Those anticipating a biopic of the late Shirley Crabtree will be sorely disappointed by Adam Sandler's latest vehicle. Wrestling plays no part in this Big Daddy, an agreeable comedy that mixes Waterboy-style slapstick with Kramer Vs Kramer sentiment. The by-the-numbers plot steers perilously close to the barf zone, but Sandler's cynical abrasiveness means there's much droll humour before the feel-good formula takes over.
The Saturday Night Live alumnus is ideally cast as a dedicated underachiever whose idea of gainful employment is working one day a week as a tollbooth attendant. The rest of his time is spent goofing around the Big Apple, sipping brewskies in a local bar and watching TV with the guy who delivers take-outs to his building (a colourful turn from Rob Schneider). Such idleness proves irksome to roomie Kevin (Larry Sanders regular Jon Stewart), a lawyer who decides to move out and wed his sweetheart, Corinne. Sonny's own girlfriend Vanessa takes an equally dim view and shacks up with another, much older man.
Everything changes when Julian (played by twins Cole and Dylan Sprouse) is rudely left on the doorstep. Sonny takes a shine to the kid, and in no time at all he's showing him how to piddle in public and wrongfoot rollerbladers in Central Park. Sonny, of course, is to fatherhood what Mick Jagger is to family planning, though at least his heart's in the right place. If the brat needs cheering up he'll gladly throw himself in front of a car, and on Halloween Night he bullies anyone whose trick-or-treat goodies aren't up to scratch.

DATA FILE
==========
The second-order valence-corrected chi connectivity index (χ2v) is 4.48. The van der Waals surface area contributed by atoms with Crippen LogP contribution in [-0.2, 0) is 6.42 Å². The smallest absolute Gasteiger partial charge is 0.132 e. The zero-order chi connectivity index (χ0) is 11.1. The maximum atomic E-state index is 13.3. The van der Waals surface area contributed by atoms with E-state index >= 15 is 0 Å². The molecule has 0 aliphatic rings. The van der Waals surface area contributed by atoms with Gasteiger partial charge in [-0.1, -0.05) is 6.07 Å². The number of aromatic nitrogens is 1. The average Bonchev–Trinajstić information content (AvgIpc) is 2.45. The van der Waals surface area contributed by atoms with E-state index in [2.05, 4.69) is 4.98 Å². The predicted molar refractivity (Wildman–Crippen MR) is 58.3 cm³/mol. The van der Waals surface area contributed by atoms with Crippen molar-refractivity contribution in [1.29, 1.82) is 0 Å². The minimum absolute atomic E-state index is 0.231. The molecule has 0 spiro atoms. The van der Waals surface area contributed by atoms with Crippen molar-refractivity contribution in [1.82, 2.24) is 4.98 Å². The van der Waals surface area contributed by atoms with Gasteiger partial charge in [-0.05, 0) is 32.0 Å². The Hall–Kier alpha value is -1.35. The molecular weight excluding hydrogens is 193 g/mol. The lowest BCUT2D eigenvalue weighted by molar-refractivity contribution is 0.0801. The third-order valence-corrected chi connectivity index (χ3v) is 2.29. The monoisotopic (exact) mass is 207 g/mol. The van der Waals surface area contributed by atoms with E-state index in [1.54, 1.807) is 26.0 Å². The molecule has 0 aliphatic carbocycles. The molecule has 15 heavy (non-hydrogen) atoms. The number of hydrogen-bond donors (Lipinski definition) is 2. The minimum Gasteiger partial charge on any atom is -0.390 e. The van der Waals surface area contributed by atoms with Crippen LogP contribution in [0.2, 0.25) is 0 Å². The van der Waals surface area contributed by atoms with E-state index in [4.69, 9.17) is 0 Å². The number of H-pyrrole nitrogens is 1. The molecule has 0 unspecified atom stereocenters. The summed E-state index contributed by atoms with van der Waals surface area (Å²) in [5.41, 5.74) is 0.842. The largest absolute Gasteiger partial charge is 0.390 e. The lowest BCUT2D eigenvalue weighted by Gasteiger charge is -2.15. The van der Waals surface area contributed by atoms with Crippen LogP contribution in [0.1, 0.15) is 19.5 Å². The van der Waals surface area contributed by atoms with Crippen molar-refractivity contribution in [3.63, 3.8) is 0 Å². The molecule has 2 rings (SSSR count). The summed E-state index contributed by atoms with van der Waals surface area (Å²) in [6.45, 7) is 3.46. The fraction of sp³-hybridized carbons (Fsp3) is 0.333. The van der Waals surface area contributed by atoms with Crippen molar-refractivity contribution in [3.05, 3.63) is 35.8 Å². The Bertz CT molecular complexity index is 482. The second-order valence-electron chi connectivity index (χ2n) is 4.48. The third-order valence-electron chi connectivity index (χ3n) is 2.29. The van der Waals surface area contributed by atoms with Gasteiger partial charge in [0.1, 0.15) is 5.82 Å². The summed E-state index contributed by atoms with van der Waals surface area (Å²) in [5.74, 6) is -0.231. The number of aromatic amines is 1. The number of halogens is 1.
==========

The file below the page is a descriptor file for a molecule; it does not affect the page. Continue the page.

Alas, the juvenile hijinks are soon booted into touch and replaced by treacly mawkishness. The reformed Sonny now reads bedtime stories to the tyke and dresses up as his much-loved Scuba Steve doll. He also softens enough to start a relationship with legal cutie Layla (Chasing Amy's Joey Lauren Adams) and reconcile with his testy father (Joe Bologna). Throw in a custody battle and a clichéd courtroom climax, and you begin to wonder if this is the same guy who performed Love Stinks in The Wedding Singer.
Much of the comedy relies on low blows at the expense of senior citizens, gay couples and foreigners, while the film is riddled with shameless product placements. A homeless Steve Buscemi waxes lyrical about McDonald's breakfasts, and there's a running gag surrounding Corinne's shady past as a waitress for the real-life US restaurant chain Hooters. But where the squeaky-voiced Adams struggles with the material, Sandler effortlessly soars above it and takes the audience with him. After all, it's hard not to warm to a bloke who uses newspaper to cover vomit and allows youngsters to feast on tomato ketchup.